5. speaking of judgmental you assumed jimmy meant Transgender I didn’t seem him post that any where. I don’t think that what he trying to say that it was being transgender was the problem at all. but i am sure Blake many problems to try and over come. Blake was person i am sure there was long list of problems in his life like every person has. why do we have to label people why is it Blake the transgender why cant it just be Blake the you man you committed suicide. He was person just like anyone else. Seems he was incredible person at that.

    2. Not all suicides are responses to “temporary” problems. Blake would probably be transgendered for the rest of his life and there’s no guarantee society will ever be fully accepting. That said, it’s too bad that he could not look to a future where things might get better and his ability to cope would improve over time. Sadly, the development of the prefrontal cortex is often too slow to keep up with life and its problems.

      RIP, Blake.

      1. I agree with Vonnie. Not all suicides are the *wrong* answer to the problem, and judging someone to be *wrong* for making that decision is missing many, many subtle points. This young man probably would have been able to beat his problems if he had not taken his life. I wish, his family wishes, everyone wishes that he would have sought out help in defeating his unhappiness, isolation, fear, and suffering. However, that help was not there, and in his mind, there was one SURE way to end the pain he was in. He happened to be right; in a way that no one else could guarantee, whatever their solution, he managed to end the pain he was in, permanently.

  2. My heart goes out to the family and friends of Blake. He was a frequent visitor at my house because he and my daughter were friends. I have taken much interest in Blake’s struggles and I am heartbroken that he chose to surrender to the fight of being overwhelmed with grief from narrow-minded individuals that make it hard for people such as Blake to be just who they are..human. We as a people need to really take a look at the importance of self-determination and not pass judgement on the LGBT community. Doing so, continues to place people of the LGBT community in a state of isolation and hopelessness. I, too had to come to terms that people are different and their choices don’t always match ours, but we need to embrace each other and see that its the difference that make this world unique and interesting. How many more youth do we have to lose before we take a stand to end this horrific tragedy from continuing. Rest in peace Blake. Love you.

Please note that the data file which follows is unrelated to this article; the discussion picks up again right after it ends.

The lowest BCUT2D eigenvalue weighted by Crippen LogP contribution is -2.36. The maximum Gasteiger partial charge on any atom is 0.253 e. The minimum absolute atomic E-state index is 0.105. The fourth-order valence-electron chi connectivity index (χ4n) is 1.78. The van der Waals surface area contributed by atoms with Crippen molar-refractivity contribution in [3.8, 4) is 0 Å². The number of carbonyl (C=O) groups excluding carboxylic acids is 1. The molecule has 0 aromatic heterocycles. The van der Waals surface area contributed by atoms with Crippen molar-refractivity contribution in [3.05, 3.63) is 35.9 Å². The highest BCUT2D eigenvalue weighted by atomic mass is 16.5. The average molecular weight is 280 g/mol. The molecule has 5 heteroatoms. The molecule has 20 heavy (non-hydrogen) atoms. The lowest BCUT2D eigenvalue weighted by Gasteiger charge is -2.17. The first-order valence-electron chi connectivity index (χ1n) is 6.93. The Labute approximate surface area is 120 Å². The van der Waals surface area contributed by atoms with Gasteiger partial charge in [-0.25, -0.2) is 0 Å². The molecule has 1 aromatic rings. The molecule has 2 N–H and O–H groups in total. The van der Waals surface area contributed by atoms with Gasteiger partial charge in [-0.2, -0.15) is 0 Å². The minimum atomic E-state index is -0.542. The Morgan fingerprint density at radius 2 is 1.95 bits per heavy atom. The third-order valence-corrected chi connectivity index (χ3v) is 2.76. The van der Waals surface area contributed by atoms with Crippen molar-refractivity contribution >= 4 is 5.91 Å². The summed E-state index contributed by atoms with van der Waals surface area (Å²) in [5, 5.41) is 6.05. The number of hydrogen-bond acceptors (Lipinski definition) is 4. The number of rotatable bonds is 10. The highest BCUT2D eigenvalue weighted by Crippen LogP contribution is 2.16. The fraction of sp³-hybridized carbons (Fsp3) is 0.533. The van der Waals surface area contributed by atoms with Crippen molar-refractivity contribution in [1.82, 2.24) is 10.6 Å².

1. Our society has placed far too great a burden on it’s children and young adults. I’m so sorry to learn of his pain and his passing. I’m thankful for all the excellent work that he did do! It’s good to read about how hard he worked to make a real difference. <3

  3. What a sham Blake had his life a head of him,so young to die not . May Blake R.I.P. and perple who he touched there lives may they find peace. Blake is in the arms of God now but he is still with the people he knew as being in there heart.

  4. I had the great pleasure of knowing Blake through my daughter and what an amazing young person. My heart is breaking right now not only for his family and friends but that someone could be so sad that suicide seemed like the only option.

  5. Robert Kellogg March 24, 2015 at 3:59 pm

    This is so tragic on so many levels. First and foremost another young transgender life has ended before it barely got started. The hopelessness that one must feel to make that decision makes me beyond sad. I am heartbroken for our LGBTQ youth. It is also tragic that while the young people in our world are starting to progress in more accepting actions, many of the adults in our society continue to send a conflicting message. We love you but…There should be no if ands or buts in unconditional love. The work and the journey continues…RIP Blake!

  6. I had the pleasure of meet this kid and I am outraged at the state. He was (like me) a productive of Mecklenburg county foster care. He age out and attempted to sign himself back in. However he was not a priority to the county and so ignored and left to be homeless sleeping on couches and struggling to survive. He spoke for people who don’t have much of a voice in society, BUT WHO WAS SPEAKING FOR HIM!!! I AM OUTRAGED! His emotional health and quality of life could have been vastly improved if he was heard.